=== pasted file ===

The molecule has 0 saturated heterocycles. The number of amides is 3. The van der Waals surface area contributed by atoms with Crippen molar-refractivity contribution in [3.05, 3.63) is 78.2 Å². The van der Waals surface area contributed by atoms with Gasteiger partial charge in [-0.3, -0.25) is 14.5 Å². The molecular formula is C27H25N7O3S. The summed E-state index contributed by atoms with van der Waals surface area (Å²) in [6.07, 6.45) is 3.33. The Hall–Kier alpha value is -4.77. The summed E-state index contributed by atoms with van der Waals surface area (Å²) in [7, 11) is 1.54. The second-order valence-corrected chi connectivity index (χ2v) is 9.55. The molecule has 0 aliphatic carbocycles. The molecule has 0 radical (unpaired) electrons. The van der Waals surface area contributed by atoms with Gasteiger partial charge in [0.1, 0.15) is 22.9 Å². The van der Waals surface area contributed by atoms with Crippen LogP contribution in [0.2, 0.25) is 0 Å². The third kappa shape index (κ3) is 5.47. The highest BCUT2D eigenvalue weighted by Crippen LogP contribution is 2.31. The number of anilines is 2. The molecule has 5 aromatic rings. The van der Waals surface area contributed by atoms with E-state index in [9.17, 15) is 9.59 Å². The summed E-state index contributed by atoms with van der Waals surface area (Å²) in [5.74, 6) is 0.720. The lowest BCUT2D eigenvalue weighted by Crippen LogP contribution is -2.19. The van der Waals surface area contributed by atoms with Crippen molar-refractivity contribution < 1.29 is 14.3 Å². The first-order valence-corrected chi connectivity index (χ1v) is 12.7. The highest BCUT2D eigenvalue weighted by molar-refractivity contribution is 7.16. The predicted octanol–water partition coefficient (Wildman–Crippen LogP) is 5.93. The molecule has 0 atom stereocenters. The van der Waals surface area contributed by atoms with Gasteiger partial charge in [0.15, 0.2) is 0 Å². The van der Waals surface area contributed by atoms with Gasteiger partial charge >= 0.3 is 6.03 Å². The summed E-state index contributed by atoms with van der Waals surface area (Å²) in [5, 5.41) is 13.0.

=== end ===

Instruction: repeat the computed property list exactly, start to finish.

The molecule has 0 saturated heterocycles. The number of amides is 3. The van der Waals surface area contributed by atoms with Crippen molar-refractivity contribution in [3.05, 3.63) is 78.2 Å². The van der Waals surface area contributed by atoms with Gasteiger partial charge in [-0.3, -0.25) is 14.5 Å². The molecular formula is C27H25N7O3S. The summed E-state index contributed by atoms with van der Waals surface area (Å²) in [6.07, 6.45) is 3.33. The Hall–Kier alpha value is -4.77. The summed E-state index contributed by atoms with van der Waals surface area (Å²) in [7, 11) is 1.54. The second-order valence-corrected chi connectivity index (χ2v) is 9.55. The molecule has 0 aliphatic carbocycles. The molecule has 0 radical (unpaired) electrons. The van der Waals surface area contributed by atoms with Gasteiger partial charge in [0.1, 0.15) is 22.9 Å². The van der Waals surface area contributed by atoms with Crippen LogP contribution in [0.2, 0.25) is 0 Å². The third kappa shape index (κ3) is 5.47. The highest BCUT2D eigenvalue weighted by Crippen LogP contribution is 2.31. The number of anilines is 2. The molecule has 5 aromatic rings. The van der Waals surface area contributed by atoms with E-state index in [9.17, 15) is 9.59 Å². The summed E-state index contributed by atoms with van der Waals surface area (Å²) in [5.74, 6) is 0.720. The lowest BCUT2D eigenvalue weighted by Crippen LogP contribution is -2.19. The van der Waals surface area contributed by atoms with Crippen molar-refractivity contribution < 1.29 is 14.3 Å². The first-order valence-corrected chi connectivity index (χ1v) is 12.7. The highest BCUT2D eigenvalue weighted by molar-refractivity contribution is 7.16. The predicted octanol–water partition coefficient (Wildman–Crippen LogP) is 5.93. The molecule has 0 atom stereocenters. The van der Waals surface area contributed by atoms with Gasteiger partial charge in [0.15, 0.2) is 0 Å². The van der Waals surface area contributed by atoms with Gasteiger partial charge >= 0.3 is 6.03 Å². The summed E-state index contributed by atoms with van der Waals surface area (Å²) in [5, 5.41) is 13.0.